The impact of government expenditure may not occur instantaneously. For this reason, we use the lagged share of expenditure in public goods and lagged share of government consumption expenditure which also may mitigate bias from reverse causality. However, other biases may persist if the lagged values of the government spending variables are correlated with omitted variables that affect pollution but which may not be causally related to government spending variables. The use of fixed site effects may control for time-invariant omitted variables but the problem of time-varying omitted variables remains.
Omitted time-varying variables could bias the coefficients of the government variables if they are correlated with the government spending variables. We are particularly concerned with omitted time-varying environmental regulations that are difficult to measure and may be positively correlated with expenditures in public goods, which may cause an upward bias to the
21 coefficients of such expenditures. Environmental regulation changes over time are also driven by factors other than the government spending variables that may be correlated with the government spending variables. For example, one could speculate that governments that are more responsive to social welfare may spend more in public goods and may also be inclined to implement tighter environmental regulation leading to lower pollution.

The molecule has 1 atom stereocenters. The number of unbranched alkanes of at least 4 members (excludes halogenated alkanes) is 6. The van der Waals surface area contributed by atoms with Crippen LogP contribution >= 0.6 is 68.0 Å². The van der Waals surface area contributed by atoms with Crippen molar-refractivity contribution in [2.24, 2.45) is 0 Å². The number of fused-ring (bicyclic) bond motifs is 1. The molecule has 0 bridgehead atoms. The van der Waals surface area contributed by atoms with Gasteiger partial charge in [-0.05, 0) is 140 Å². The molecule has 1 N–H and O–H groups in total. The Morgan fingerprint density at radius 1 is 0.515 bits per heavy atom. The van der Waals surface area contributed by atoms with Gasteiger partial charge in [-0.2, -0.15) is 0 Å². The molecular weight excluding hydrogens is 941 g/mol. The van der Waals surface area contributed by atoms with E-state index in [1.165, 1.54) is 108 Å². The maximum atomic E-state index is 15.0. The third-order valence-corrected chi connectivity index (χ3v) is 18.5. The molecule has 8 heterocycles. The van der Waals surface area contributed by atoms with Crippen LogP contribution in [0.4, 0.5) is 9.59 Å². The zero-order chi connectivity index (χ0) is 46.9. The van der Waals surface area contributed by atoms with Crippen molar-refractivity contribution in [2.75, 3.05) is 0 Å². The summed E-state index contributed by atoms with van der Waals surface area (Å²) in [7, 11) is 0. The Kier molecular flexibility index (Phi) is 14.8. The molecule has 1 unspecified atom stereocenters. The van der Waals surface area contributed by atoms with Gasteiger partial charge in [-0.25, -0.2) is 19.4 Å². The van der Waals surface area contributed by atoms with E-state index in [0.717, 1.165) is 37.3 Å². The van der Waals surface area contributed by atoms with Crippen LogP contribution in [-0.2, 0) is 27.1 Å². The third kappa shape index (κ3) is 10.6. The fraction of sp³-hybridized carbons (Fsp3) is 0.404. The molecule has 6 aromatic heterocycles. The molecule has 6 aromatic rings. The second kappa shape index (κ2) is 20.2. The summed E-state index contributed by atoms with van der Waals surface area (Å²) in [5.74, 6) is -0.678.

To deal with this possibility we use time-varying country-specific effects (TVC) as part of the sensitivity analysis. We exploit the fact that we have several site observations per country and year and, thus we augment equation (24) by substituting the common-to all-countries time effect, t , with the TVC effects that allow for country-idiosyncratic time varying effects. That is,